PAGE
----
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Driver issuesNewsTrucking Regulation

Shippers urge feds to consider 14-hour driving rule change

Coca Cola, Home Depot among companies expecting to see benefits from FMCSA pilot project

A coalition of shippers that includes Coca-Cola (NYSE: KO), The Home Depot (NYSE: HD) and Procter & Gamble Co. (NYSE: PG) is pushing regulators to roll out a split-duty pilot project to allow drivers to get more productivity out of their workday.

The Safer Hauling and Infrastructure Protection (SHIP) Coalition asserts that the “Split Duty Period Pilot Program” being considered by the Federal Motor Carrier Safety Administration (FMCSA) – which gives drivers the option to pause the 14-hour driving window with a rest period lasting between 30 minutes and three hours – “should increase safety, allowing drivers the necessary flexibility that would benefit the general public and shippers,” SHIP Coalition Executive Director Sean Joyce told FreightWaves.

“This pilot program is a win-win. It is better for safety and allows shippers and drivers opportunities to better utilize the 14-hour period by avoiding times of congestion or more efficiently coordinate the pickup and drop-off of cargo. FMCSA should implement the proposed pilot program so data can be collected.”

The SHIP Coalition, a “joint effort of more than 80 of the nation’s most prominent manufacturers, agribusinesses and trade associations,” pointed out in formal comments submitted to FMCSA that if the pilot program is too short or involves too few drivers, any data collected that supports the split-duty rule change may be regarded as insufficient.

“The case for the split-duty period is a good one and FMCSA should not be swayed by those comments to deny it a chance to operate,” the group stated.

The National Transportation Safety Board (NTSB), the independent federal agency charged by Congress to investigate significant transportation accidents, is one group that has submitted such comments. The agency, which opposed the hours-of-service (HOS) rule changes that went into effect on Sept. 29, also opposes the split-duty proposal, especially when it is considered in combination with the HOS changes that could result in extending a driver’s workday even longer than 17 hours, it stated.

“The proposed split-duty provision will increase the likelihood that drivers may be operating a vehicle up to 17 hours after coming on duty and even longer since awakening,” according to NTSB’s formal comments.

“This is concerning because driving after prolonged time awake has been associated with decrements in driving performance. Assuming the two-hour adverse driving exemption will apply to drivers involved in the proposed pilot study, this also means some drivers may be driving [trucks] on the road up to 19 hours after coming on duty. Further, allowing for a driving window that could extend as long as 17 or 19 hours will increase the likelihood that drivers will experience circadian disruption from not maintaining a 24-hour day.”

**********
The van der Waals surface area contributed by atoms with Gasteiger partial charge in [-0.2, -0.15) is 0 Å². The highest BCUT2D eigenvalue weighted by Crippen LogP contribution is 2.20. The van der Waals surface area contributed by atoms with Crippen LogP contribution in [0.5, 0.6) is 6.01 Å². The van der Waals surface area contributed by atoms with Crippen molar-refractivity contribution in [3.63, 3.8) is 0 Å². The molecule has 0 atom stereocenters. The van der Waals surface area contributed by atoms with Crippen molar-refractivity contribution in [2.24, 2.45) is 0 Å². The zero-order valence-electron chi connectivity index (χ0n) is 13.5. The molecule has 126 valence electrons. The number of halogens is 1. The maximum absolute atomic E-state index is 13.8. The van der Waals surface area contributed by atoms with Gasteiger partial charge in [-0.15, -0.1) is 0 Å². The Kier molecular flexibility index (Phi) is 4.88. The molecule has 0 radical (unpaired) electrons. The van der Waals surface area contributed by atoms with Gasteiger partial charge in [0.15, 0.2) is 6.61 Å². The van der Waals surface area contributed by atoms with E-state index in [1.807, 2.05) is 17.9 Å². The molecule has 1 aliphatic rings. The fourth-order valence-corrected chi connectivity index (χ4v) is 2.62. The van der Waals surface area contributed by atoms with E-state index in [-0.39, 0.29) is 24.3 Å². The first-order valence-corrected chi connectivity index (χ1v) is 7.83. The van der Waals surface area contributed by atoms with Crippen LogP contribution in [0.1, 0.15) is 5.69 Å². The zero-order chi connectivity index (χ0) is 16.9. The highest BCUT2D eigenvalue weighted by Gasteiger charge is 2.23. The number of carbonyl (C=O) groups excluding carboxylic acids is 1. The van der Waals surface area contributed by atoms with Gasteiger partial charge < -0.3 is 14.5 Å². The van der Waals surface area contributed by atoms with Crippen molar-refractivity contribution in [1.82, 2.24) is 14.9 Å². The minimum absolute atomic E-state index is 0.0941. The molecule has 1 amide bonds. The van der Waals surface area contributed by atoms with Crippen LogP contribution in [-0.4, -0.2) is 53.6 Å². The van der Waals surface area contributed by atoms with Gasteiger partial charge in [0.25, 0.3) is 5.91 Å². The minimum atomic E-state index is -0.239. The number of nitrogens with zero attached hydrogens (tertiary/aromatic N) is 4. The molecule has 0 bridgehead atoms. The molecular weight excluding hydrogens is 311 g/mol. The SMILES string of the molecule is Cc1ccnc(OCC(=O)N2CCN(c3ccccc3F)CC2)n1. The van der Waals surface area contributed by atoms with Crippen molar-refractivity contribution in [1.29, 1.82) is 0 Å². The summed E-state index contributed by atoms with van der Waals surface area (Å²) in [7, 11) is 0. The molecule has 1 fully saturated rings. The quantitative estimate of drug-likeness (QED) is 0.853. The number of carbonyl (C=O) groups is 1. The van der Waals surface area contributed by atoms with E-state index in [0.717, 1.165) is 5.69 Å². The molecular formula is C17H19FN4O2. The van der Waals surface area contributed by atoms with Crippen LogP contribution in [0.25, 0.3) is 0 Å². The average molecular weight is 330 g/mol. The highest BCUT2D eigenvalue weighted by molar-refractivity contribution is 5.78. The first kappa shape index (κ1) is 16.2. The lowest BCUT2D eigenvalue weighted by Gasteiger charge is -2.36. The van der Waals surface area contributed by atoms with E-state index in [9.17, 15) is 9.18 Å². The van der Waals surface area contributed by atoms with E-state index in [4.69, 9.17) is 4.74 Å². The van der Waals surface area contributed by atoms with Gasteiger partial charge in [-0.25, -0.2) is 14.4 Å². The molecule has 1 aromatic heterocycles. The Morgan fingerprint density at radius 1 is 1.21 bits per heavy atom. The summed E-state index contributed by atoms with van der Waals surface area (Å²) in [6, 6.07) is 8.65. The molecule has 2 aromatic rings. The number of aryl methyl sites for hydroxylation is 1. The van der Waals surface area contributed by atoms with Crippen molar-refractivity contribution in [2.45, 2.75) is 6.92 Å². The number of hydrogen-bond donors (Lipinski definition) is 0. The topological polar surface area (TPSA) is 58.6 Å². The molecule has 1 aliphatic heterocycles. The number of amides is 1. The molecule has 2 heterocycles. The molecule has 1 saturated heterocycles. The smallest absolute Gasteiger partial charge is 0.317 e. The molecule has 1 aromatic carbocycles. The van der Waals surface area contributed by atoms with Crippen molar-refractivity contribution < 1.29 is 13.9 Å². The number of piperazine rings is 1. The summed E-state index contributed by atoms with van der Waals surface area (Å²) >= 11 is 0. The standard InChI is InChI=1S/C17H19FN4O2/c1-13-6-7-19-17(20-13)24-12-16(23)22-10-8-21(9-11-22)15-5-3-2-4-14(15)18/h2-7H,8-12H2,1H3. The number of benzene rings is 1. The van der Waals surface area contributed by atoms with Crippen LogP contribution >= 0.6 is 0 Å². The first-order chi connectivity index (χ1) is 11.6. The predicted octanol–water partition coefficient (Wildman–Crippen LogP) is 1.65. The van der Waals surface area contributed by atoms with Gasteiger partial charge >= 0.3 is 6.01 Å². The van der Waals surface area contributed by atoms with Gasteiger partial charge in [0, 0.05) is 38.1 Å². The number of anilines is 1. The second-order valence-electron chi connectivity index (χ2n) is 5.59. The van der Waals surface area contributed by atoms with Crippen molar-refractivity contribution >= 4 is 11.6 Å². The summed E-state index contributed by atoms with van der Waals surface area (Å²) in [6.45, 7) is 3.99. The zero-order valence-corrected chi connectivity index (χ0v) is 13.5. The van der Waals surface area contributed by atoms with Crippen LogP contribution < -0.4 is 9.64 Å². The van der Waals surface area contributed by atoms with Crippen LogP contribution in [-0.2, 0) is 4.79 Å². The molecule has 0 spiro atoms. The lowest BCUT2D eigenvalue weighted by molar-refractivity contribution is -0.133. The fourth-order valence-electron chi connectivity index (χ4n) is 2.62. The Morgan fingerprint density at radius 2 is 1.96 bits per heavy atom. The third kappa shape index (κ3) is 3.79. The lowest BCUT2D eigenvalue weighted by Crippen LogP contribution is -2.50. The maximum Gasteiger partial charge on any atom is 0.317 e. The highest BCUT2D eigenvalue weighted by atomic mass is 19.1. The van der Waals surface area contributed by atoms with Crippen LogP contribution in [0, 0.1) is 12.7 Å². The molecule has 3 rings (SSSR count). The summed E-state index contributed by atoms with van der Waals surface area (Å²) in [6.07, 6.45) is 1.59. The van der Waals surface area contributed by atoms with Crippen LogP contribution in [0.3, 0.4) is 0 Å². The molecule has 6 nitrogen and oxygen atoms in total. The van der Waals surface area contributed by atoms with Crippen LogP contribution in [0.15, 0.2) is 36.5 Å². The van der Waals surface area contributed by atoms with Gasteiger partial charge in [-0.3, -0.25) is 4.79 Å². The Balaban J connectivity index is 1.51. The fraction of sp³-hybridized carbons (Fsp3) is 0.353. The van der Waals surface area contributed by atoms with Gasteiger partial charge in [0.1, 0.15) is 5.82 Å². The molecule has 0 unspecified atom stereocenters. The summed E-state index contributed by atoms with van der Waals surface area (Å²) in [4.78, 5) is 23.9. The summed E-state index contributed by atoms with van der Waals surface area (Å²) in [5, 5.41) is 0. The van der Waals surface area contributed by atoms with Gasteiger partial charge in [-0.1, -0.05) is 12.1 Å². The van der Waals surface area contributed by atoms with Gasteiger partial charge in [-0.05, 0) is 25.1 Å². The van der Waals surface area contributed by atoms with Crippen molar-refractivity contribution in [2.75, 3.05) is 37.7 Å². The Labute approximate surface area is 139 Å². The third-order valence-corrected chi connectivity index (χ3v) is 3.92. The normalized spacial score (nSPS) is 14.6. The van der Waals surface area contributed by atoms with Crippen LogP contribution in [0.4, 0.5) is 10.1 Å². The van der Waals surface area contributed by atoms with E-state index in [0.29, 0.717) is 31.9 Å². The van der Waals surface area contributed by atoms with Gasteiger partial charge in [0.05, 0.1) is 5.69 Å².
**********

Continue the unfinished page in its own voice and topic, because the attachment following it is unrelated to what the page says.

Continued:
Several commenters on the proposal were also concerned that any benefits associated with pausing the 14-hour window could be undermined by carriers and shippers pressuring drivers to use the break to cover detention time.

“Under such a scenario, the agency believes that the off-duty period may not provide a meaningful opportunity for drivers to rest,” the FMCSA acknowledged in the proposal. “The pilot program is designed, among other things, to discover the extent to which ‘detention pauses’ occur and their effect on drivers, compared to pauses taken under other circumstances.”

But David Owen, president of the National Association of Small Trucking Companies, a 13,000-member group whose members average 12 power units, maintained that addressing detention time issues and mistreatment of drivers by shippers should be dealt with in carriers’ contracts.

“And while suspending the 14-hour window in connection with detention at a shipper’s facility may or may not be optimal, to assert a categorical assumption about the rest a driver gets at that time is highly questionable,” he said.

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Click for more FreightWaves articles by John Gallagher

John Gallagher, Washington Correspondent

Based in Washington, D.C., John specializes in regulation and legislation affecting all sectors of freight transportation. He has covered rail, trucking and maritime issues since 1993 for a variety of publications based in the U.S. and the U.K. John began business reporting in 1993 at Broadcasting & Cable Magazine. He graduated from Florida State University majoring in English and business.